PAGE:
A baby in its crib(Photo: Jon Whittle)

The second most-dreaded question for new parents after "Is your baby sleeping?" (Answer: "Well, yes, for forty-five-minute stretches, but not during the night, and only after I conduct a two-hour-long routine including feeding, swaddling, singing, rocking, and an ancient tribal sleep dance") is "Where does he sleep?" That's because the response is usually just as complicated and the people who ask are often ready to pass judgment on it. At least, that's what more than 6,000 of you told us in our national survey about sleep habits, in which we set out to determine the differences between parents who put their babies down to sleep at night in a crib (for convenience's sake, we're calling them "crib-sleepers") and those who share a family bed with their children (co-sleepers). Here, an illuminating peek into the night lives of new families:

"Now, That's Crazy!"

When we were creating this survey, we imagined a giant pillow fight, with moms on one side of the bed yelling "Safety!" and a posse on the other shouting "Bonding!" And we did hear those battle cries: Nearly half of all crib-sleepers admitted that they think co-sleepers are "irresponsible" and that parents who share a family bed are "putting their baby's life at risk." Another 39 percent think that co-sleeping parents are spoiling their baby. "I know people who still have a three-year-old in bed with them because the kid won't sleep alone. Now, that's crazy!" exclaims Patty Queen, a mom of two in Marion, North Carolina. "Come on, people, you are only making it hard on the kids by keeping them in the bed with you." Another crib proponent, Esther Tune of Henderson, Nevada, considers co-sleeping to be "the easy option." "I never brought my kids into my bed -- even though it would have been easier. I believe they're safer in their own crib."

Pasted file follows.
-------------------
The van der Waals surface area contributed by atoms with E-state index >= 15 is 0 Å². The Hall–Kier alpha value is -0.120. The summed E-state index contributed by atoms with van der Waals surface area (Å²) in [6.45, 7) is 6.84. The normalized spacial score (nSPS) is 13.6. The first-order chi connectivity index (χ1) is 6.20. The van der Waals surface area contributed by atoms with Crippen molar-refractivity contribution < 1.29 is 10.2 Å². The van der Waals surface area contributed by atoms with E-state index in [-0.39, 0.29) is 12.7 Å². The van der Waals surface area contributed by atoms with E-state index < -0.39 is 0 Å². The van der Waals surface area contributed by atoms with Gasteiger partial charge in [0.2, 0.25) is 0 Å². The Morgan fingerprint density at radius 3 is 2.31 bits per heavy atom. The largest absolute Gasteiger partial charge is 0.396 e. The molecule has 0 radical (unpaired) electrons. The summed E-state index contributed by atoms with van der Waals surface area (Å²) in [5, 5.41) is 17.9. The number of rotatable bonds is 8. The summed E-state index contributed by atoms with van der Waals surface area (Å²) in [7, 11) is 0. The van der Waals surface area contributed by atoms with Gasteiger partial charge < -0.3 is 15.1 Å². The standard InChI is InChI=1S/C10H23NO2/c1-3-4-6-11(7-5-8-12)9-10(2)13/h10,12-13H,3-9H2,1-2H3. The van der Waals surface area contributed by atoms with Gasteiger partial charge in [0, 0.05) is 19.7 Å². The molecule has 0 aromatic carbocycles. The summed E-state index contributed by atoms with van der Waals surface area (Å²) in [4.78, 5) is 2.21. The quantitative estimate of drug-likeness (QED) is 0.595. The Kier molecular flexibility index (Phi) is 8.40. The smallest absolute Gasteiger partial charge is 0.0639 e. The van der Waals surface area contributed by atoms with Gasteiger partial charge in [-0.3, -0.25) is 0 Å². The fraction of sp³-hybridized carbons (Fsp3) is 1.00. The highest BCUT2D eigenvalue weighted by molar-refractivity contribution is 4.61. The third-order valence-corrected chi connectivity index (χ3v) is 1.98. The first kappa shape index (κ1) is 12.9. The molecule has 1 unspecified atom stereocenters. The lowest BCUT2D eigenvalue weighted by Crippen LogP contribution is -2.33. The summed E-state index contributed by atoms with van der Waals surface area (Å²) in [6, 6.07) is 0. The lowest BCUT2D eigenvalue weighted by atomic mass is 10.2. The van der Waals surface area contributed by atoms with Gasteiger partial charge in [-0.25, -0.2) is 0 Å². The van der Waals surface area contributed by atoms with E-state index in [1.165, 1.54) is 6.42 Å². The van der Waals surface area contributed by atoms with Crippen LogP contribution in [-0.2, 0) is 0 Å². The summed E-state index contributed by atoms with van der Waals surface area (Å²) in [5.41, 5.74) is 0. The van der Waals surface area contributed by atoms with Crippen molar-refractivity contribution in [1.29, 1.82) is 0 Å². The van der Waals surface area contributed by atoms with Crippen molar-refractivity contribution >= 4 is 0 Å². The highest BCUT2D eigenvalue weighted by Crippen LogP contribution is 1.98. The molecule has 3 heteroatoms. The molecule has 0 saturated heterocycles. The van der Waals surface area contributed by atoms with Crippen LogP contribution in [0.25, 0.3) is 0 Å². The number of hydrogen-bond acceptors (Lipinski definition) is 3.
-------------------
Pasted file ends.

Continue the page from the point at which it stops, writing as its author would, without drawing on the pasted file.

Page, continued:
So what about the safety issue? In a 2005 policy statement, the American Academy of Pediatrics (AAP) warned that bed-sharing was associated with an increase in sudden infant death syndrome (SIDS) and strongly recommended against the practice. "There is no evidence that co-sleeping can be done safely," adds John Kattwinkel, M.D., chairperson of the AAP's Task Force on SIDS.

No wonder moms who co-sleep are twice as likely to feel judged compared with crib-sleepers. In their defense, co-sleepers cite the work of James McKenna, Ph.D., an anthropologist whose research shows SIDS rates to be lower in countries where co-sleeping is the norm, and the attachment-parenting theories of Babytalk contributing editor William Sears, M.D. (Both experts believe parents can -- and must -- co-sleep safely; see Askdrsears.com for guidelines.) In fact, co-sleepers were just as likely to choose their sleeping arrangement for safety reasons as crib-sleepers. And they also slung some arrows: 40 percent of moms who planned to co-sleep believe that parents who use a crib won't have as close a bond with their babies as they do; another 20 percent feel that crib-sleepers are "selfish" and "only thinking of their own sleep." "Babies grow up more secure when they sleep with their moms for the first year of their lives," contends Phasinee Brown of Kansas City, Kansas.